With an "Air" fill check inflation pressure at least once a month. With a "Nitrogen" fill the intervals can be 3 to 6 months depending on age and condition of tire.  In either case always check before any long trip or anticipated travel with a heavy load.  Finally, be sure to check the spare tire pressure at least every 3 months (possibly at oil change intervals).


Proper Tire Inflation


Under inflation is the most common cause of failures in any kind of tire and may result in severe cracking, component separation or "blowout," with unexpected loss of vehicle control and accident.  Under inflation increases sidewall flexing and rolling resistance resulting in heat and mechanical damage.  Under inflation can cause can cause many tire-related problems.  Since a tire's load capacity is largely determined by its inflation pressure, under inflation results in an overloaded tire.  An under inflated tire operates at high deflection resulting in decreased fuel economy, sluggish handling and may result in excessive mechanical flexing and heat buildup leading to catastrophic tire failure.  Additionally, the tire's tread life could be reduced by as much as 25%.  Lower inflation pressure will allow the tire to flex more as it rolls.  This will build up internal heat, increase rolling resistance and cause a reduction in fuel economy of up to 5%.  This also results in a significant loss of steering precision and cornering ability.


Wear On Both Edges: Cause... "UNDER INFLATION"

If your tire looks like this, it may be under inflated.  Not having enough air in a tire is singly the worst thing you can do to a tire.  Under inflation reduces tread life through increased tread wear on the outside edges (or shoulders) of the tire.  It also generates excessive heat which reduces tire durability and can lead to tire failure.  Finally, it reduces fuel economy through increased rolling resistance (soft tires make your vehicle work harder).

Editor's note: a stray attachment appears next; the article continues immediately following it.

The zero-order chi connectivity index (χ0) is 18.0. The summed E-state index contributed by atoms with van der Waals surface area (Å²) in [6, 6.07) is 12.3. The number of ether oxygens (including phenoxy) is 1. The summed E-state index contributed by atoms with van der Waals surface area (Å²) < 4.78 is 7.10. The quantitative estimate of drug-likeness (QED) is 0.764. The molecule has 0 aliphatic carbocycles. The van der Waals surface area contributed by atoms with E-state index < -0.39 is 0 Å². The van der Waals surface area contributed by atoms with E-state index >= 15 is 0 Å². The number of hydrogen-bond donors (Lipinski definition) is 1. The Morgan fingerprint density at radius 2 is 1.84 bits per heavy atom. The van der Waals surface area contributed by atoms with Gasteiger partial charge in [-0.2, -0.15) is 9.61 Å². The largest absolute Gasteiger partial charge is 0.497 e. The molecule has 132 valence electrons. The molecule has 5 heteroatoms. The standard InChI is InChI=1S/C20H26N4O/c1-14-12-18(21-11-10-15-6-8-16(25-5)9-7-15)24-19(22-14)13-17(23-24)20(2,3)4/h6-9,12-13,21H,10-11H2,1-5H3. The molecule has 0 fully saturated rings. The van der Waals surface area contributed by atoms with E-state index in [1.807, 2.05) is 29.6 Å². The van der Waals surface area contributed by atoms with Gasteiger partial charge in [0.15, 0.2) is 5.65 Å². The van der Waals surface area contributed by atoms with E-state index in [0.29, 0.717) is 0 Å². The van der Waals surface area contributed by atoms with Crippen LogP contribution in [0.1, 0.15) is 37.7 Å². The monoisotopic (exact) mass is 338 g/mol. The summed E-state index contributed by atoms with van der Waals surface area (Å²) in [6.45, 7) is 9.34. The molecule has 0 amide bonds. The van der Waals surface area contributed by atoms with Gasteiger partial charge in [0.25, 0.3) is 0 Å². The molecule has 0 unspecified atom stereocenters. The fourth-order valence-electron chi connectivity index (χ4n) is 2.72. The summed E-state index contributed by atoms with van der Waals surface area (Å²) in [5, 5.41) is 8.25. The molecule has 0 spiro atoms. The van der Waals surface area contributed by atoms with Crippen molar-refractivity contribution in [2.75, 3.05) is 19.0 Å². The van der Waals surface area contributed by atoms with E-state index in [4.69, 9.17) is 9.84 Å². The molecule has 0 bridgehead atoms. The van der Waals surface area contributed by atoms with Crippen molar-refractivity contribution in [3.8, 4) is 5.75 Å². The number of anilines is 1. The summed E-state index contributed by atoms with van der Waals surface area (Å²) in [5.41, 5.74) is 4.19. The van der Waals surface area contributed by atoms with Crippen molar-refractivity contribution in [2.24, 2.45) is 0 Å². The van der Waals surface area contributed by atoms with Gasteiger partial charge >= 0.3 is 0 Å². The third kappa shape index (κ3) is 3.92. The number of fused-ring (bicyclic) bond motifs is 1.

If your tires are over inflated, they could be damaged more easily when running over potholes or debris in the road.  Higher inflated tires cannot isolate road irregularities well, causing them to ride harsher.  However, higher inflation pressures usually provide an improvement in steering response and cornering stability up to a point.

Tire footprint and traction are reduced when van, pickup, or RV tires are over inflated for the loads carried.  In particular, tires with aggressive tread patterns may contribute to over steer or "road-walk" if inflated beyond the inflation pressure specified in the owner's manual and vehicle placard for standard or customary loads.  Over inflation also increases the chances of bruise damage.


Wear In Center: Cause... "OVER INFLATION"

When a tire has too much air in it, the center of the tread bears most of the load and wears out faster than the outside edges.  If a tire wears unevenly, the useful life is reduced and conversely the operating cost is increased.  Additionally stopping distances will be increased because less tread area is contacting the road surface.



Park on level ground and aim front tires straight ahead.

Draw a line completely across the tread.

Pull ahead 2-3 tire revolutions or until the chalk starts wearing off.

If the chalk mark is worn off equally across the width of the tread, the inflation pressure is correct.

If the chalk mark is worn off more in the center than at the edges, as shown here, the tire is over inflated. 

If the chalk mark is worn off more at the edges than in the center, as shown here, the tire is under inflated. 

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Nitrogen Dispensing Machine